Like administrations before it, the Trump Administration continues to add new National Recreation Trails across the country. And 1,275 new trail miles are now open to the public.
From national water trails to accessible trails for people with disabilities, new National Recreation Trails are now in motion across the country.
U.S. Secretary of the Interior David L. Bernhardt announced the new trail designations from Lake Mead National Recreation Area. There, 76 miles of the Colorado River became a new national recreation trail, the Mohave Water Trail.
“I encourage Americans to get outside, enjoy our incredible public lands, and visit a nearby national recreation trail. Spanning more than 83,000 miles, larger than the interstate highway system, the National Trails System provides easy access to a wide variety of outdoor experiences,” said Secretary Bernhardt.
The newly designated additions include trails in Colorado, Arizona, California, Georgia, Michigan, and more. The newly recognized trails span the nation. They include gems like a Gulf Coast river trail, a volcano rim trail, and more cool locales. Each of the newly designated trails will receive a certificate of designation, a set of trail markers, and a letter of recognition from Secretary Bernhardt.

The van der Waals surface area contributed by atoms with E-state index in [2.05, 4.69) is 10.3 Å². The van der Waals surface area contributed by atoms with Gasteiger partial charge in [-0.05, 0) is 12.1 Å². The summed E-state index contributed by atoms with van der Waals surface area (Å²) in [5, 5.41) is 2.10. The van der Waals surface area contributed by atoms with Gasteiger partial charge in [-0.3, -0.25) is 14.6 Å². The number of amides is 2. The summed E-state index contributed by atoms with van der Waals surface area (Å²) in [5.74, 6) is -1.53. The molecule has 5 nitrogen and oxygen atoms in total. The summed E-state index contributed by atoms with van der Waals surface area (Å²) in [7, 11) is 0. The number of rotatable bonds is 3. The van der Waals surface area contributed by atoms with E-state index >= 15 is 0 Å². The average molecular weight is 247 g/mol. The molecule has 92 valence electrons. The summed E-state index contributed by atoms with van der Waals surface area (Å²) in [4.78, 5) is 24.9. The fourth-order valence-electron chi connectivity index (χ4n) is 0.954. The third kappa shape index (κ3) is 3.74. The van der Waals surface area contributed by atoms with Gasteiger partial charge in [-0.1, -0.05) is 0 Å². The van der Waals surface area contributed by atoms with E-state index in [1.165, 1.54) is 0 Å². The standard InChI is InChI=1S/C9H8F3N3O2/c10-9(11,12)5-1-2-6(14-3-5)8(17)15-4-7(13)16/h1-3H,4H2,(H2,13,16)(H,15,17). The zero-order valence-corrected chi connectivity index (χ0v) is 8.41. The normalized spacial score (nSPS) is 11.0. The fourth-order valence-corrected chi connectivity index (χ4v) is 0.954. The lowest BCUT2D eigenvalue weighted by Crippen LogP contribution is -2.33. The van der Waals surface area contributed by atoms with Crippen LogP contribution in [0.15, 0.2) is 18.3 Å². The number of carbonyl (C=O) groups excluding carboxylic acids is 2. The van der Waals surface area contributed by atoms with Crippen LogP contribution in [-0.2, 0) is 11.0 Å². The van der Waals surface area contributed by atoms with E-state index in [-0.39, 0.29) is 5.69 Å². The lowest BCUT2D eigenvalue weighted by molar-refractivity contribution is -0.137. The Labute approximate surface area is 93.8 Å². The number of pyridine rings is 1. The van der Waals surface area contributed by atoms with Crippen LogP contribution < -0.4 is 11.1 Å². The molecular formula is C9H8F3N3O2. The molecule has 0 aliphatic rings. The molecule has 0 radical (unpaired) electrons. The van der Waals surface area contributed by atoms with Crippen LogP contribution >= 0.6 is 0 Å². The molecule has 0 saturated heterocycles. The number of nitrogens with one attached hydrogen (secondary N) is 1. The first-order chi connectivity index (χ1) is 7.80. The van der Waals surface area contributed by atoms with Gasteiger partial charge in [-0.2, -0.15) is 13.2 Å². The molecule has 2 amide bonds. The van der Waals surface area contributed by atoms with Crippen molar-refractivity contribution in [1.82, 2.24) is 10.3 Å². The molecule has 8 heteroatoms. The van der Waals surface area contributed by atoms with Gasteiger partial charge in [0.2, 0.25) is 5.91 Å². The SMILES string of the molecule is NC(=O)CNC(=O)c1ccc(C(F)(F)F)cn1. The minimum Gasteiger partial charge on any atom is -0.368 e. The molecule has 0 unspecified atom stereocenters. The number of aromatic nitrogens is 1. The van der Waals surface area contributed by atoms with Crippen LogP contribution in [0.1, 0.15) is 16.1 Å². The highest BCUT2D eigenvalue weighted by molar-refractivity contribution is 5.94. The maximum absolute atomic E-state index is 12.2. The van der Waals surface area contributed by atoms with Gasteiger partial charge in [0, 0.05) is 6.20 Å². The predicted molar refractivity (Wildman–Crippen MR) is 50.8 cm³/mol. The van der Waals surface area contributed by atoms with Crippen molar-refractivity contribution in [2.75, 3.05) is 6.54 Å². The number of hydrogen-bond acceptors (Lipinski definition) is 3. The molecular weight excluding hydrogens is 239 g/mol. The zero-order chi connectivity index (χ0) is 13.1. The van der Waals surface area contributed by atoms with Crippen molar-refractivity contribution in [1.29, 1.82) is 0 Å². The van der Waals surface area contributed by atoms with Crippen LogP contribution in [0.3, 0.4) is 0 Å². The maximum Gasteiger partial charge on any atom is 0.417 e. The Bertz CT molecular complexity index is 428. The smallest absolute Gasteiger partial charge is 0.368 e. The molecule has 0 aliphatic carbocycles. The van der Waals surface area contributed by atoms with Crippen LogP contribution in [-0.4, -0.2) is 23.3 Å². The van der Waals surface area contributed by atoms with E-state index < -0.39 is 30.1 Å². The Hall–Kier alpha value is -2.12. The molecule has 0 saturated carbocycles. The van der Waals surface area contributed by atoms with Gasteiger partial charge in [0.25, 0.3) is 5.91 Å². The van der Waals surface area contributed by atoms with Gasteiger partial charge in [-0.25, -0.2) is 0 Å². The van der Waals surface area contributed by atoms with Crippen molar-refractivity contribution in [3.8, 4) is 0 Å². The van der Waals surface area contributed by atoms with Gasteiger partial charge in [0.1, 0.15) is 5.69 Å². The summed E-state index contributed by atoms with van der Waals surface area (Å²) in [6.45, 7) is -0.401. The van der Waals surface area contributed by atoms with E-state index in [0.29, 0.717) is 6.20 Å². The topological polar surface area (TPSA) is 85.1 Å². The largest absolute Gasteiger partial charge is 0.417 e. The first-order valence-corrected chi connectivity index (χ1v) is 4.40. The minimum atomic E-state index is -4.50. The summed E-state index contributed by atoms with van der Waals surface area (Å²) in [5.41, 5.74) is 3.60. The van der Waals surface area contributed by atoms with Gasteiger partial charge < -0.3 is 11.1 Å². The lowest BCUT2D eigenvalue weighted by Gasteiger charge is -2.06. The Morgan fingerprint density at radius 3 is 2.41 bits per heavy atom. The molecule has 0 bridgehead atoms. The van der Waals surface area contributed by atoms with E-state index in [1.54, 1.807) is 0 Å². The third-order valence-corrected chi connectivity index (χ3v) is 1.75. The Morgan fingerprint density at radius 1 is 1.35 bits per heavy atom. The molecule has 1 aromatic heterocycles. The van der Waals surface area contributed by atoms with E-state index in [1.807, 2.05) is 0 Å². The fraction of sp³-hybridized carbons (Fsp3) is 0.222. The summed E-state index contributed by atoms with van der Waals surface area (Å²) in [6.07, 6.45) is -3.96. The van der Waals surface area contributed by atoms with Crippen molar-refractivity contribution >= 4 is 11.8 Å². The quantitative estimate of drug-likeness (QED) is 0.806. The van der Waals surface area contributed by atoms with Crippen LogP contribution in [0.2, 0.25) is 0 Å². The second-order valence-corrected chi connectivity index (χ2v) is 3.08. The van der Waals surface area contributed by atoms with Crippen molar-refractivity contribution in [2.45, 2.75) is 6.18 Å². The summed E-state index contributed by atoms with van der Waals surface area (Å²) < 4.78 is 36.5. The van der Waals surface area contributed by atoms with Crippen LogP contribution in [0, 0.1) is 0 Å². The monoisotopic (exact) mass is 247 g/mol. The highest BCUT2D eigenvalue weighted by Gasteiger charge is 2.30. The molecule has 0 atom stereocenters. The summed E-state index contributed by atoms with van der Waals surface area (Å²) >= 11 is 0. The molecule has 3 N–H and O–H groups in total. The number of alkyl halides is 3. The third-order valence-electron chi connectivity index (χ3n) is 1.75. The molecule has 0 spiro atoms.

(It’s important to note that these 1,200 miles of trails already existed; they are just now getting a new designation.)
It’s routine for every presidential administration to announce new national trails. However, the announcements usually occur the first week of June in celebration of the country’s National Trails Day, which occurs each year on the first Saturday of June.
Especially with more people recreating outside and closer to home due to the COVID-19 pandemic, public access to the outdoors is vital. You can view the current national recreation trails database (administered by the U.S. Forest Service) here to find a trail near you.